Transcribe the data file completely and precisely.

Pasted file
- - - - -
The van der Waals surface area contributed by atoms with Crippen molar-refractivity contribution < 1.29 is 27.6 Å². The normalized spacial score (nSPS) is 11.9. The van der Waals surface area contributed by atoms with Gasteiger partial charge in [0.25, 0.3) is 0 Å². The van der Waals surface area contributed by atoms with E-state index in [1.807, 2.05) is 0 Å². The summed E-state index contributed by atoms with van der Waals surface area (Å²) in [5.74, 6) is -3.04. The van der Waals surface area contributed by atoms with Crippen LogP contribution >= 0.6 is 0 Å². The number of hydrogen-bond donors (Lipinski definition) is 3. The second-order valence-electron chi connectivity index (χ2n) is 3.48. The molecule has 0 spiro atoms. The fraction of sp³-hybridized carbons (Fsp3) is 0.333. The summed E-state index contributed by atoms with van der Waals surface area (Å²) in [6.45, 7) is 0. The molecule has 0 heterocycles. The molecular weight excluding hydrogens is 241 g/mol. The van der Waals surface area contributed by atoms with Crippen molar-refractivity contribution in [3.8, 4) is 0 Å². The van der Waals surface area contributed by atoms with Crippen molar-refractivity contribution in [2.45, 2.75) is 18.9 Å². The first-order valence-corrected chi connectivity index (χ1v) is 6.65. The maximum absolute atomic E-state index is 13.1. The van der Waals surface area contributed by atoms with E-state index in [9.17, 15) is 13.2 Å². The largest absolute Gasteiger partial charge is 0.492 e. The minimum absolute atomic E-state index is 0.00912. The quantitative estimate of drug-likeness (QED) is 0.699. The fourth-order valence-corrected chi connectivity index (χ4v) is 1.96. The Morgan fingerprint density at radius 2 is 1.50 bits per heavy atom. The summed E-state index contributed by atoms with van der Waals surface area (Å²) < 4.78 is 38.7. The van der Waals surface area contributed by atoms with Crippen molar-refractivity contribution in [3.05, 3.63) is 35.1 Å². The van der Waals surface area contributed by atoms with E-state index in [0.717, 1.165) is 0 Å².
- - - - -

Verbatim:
The van der Waals surface area contributed by atoms with Crippen molar-refractivity contribution < 1.29 is 27.6 Å². The normalized spacial score (nSPS) is 11.9. The van der Waals surface area contributed by atoms with Gasteiger partial charge in [0.25, 0.3) is 0 Å². The van der Waals surface area contributed by atoms with E-state index in [1.807, 2.05) is 0 Å². The summed E-state index contributed by atoms with van der Waals surface area (Å²) in [5.74, 6) is -3.04. The van der Waals surface area contributed by atoms with Crippen LogP contribution >= 0.6 is 0 Å². The number of hydrogen-bond donors (Lipinski definition) is 3. The second-order valence-electron chi connectivity index (χ2n) is 3.48. The molecule has 0 spiro atoms. The fraction of sp³-hybridized carbons (Fsp3) is 0.333. The summed E-state index contributed by atoms with van der Waals surface area (Å²) in [6.45, 7) is 0. The molecule has 0 heterocycles. The molecular weight excluding hydrogens is 241 g/mol. The van der Waals surface area contributed by atoms with Crippen molar-refractivity contribution in [3.8, 4) is 0 Å². The van der Waals surface area contributed by atoms with Crippen molar-refractivity contribution in [2.45, 2.75) is 18.9 Å². The first-order valence-corrected chi connectivity index (χ1v) is 6.65. The maximum absolute atomic E-state index is 13.1. The van der Waals surface area contributed by atoms with E-state index in [9.17, 15) is 13.2 Å². The largest absolute Gasteiger partial charge is 0.492 e. The minimum absolute atomic E-state index is 0.00912. The quantitative estimate of drug-likeness (QED) is 0.699. The fourth-order valence-corrected chi connectivity index (χ4v) is 1.96. The Morgan fingerprint density at radius 2 is 1.50 bits per heavy atom. The summed E-state index contributed by atoms with van der Waals surface area (Å²) < 4.78 is 38.7. The van der Waals surface area contributed by atoms with Crippen molar-refractivity contribution in [3.05, 3.63) is 35.1 Å². The van der Waals surface area contributed by atoms with E-state index in [0.717, 1.165) is 0 Å².